President-elect Maurie McInnis addressing the university senate for the first time during the May 4 Faculty Senate meeting held through Zoom. She applauded Stony Brook’s efforts to combat the coronavirus in Suffolk County. SCREENSHOT OF FACULTY SENATE MEETING VIA ZOOM

President-elect Maurie McInnis addressed the university senate for the first time during the May 4 University Faculty Senate meeting held through Zoom. 

She applauded Stony Brook’s efforts to combat the coronavirus (COVID-19). 

“Your region has been so much harder hit than anywhere else in the nation,” McInnis said. As days passed by, cases on Long Island were continuing to spike and a region with a population of more than seven million people became a hot spot for the virus. 

Suffolk County currently has the 5th-highest number of positive COVID-19 cases in New York, according to data from the New York State Department of Health. 

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“Since the crisis, my respect for this community has only deepened. The ways in which across East and West campus, you all have been partnering together to figure out the best ways to support Long Island, your community and one another, has been truly inspiring,” she said. 

Since the first confirmed COVID-19 case in early March, Stony Brook University Hospital has tested 6,700 people for the virus, with about 4,000 individuals testing positive, according to Dr. Ken Kaushansky, senior vice president of health sciences and dean of the School of Medicine. About 1,200 COVID-19 patients have been hospitalized at Stony Brook University Hospital, with about 25% in the intensive care unit at some point, Kaushansky said during the university senate meeting.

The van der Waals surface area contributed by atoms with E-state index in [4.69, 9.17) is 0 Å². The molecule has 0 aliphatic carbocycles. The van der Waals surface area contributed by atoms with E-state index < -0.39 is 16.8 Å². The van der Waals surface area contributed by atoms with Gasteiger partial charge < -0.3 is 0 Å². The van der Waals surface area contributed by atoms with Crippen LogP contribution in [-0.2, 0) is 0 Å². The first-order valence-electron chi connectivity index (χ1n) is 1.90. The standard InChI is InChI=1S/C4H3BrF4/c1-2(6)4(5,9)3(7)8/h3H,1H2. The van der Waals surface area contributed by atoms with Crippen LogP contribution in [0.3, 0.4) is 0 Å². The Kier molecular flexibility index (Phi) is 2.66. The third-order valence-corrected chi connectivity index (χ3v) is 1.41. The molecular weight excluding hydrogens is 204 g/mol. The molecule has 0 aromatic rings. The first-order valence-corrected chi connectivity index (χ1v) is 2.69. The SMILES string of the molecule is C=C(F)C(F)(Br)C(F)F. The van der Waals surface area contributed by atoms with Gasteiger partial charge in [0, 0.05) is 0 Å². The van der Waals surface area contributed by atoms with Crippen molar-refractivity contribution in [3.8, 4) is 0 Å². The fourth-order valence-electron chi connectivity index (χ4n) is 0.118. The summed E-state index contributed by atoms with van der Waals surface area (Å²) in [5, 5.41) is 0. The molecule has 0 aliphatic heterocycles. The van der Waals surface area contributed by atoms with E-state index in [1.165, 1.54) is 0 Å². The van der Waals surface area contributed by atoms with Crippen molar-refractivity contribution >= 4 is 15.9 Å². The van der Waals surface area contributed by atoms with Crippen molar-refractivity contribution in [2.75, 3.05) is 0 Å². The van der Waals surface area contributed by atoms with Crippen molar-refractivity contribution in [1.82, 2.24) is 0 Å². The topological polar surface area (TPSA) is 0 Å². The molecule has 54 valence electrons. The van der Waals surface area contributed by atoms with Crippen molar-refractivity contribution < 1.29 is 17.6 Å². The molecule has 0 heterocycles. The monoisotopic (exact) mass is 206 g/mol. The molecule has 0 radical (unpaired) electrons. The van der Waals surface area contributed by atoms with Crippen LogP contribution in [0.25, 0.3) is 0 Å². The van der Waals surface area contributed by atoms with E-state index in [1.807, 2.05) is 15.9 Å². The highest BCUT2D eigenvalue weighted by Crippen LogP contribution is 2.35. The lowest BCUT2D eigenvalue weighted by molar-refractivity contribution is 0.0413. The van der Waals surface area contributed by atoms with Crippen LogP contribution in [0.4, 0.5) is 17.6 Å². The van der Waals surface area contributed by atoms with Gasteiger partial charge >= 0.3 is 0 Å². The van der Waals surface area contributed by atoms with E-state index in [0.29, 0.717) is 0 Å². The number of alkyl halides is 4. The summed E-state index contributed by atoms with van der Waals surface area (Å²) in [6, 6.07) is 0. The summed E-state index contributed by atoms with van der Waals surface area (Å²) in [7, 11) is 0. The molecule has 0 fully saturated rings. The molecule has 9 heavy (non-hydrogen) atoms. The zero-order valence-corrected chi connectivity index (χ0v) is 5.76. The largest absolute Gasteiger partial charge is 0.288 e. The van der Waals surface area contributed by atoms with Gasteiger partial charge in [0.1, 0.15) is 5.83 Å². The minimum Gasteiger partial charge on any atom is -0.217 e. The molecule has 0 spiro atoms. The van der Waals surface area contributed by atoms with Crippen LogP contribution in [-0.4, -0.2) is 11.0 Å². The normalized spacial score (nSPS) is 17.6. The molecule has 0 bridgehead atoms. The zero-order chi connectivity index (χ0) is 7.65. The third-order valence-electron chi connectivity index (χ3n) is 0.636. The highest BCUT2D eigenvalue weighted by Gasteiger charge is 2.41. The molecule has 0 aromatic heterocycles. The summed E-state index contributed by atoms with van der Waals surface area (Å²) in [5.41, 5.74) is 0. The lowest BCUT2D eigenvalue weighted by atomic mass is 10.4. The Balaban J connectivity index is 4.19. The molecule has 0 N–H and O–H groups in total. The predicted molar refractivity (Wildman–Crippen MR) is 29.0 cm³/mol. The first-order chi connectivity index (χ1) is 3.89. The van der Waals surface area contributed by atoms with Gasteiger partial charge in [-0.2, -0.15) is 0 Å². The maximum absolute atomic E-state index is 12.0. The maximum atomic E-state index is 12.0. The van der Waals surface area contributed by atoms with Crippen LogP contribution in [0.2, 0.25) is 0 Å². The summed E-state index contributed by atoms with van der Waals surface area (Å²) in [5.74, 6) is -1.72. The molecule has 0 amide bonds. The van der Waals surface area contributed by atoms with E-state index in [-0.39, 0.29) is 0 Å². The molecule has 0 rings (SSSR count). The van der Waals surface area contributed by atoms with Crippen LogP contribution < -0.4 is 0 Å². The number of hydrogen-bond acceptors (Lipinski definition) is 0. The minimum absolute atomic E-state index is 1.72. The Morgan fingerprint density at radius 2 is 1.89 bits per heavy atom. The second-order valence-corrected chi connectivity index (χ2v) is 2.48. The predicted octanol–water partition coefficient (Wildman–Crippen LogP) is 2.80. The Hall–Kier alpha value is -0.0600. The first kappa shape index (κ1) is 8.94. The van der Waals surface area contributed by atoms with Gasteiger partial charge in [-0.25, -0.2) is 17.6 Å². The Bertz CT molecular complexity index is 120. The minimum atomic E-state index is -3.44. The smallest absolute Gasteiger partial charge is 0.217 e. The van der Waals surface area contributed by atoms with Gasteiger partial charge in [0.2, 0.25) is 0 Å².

Kaushansky said that the way the hospital has responded to the impact of COVID-19 is a result of the preparation, skill and devotion of both its faculty and staff. 

“It’s our dedication — It’s our understanding as much as we could about the disease early on and acting on it with protocols and the best evidence-way to care for patients,” he said. 

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McInnis said that she’s been working with Interim President, Michael Bernstein, to learn about university operations, planning and budget. She ended her address by saying that she looks forward to opening and maintaining open lines of communication with the university senate in the future. 

“We are hopeful that incoming President McInnis will bring a breath of fresh air to campus. She has, so far, said the right things,” Frederick Walter, a university senate executive committee member and astronomy professor at Stony Brook said. 

Richard Larson, university senate president-elect and linguistics professor at Stony Brook, also believes McInnis has said the right things and his first impression of her was positive. 

“She spoke well and remained throughout what turned out to be an extended meeting, which indicates engagement,” he said. 

Larson said that in his own view, the relationship between faculty and administration hasn’t been the strongest over the past decade. “I am therefore very much hoping President-Elect McInnis will choose to make a fresh start and recruit new talent for Stony Brook University, who will work positively with her and with us to face the next, difficult period.”

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Jeffrey Barnett, interim associate dean of students, said that from his interactions with McInnis so far, he believes that McInnis has shown her commitment to both the purpose and values of the university. 

“I think our students will find her sincerity, student-centeredness and accessibility refreshing and inspiring,” he said. 

McInnis plans to move to Long Island in June and is due to officially start as president of Stony Brook University on July 1. 

“My family and I look forward to joining this amazing community in person,” McInnis said in a statement sent to The Statesman. “We are at a moment of great uncertainty and it is inspiring to see how the Stony Brook community has stepped forward to lead during this pandemic with conviction and purpose. I am proud to be a Seawolf.”

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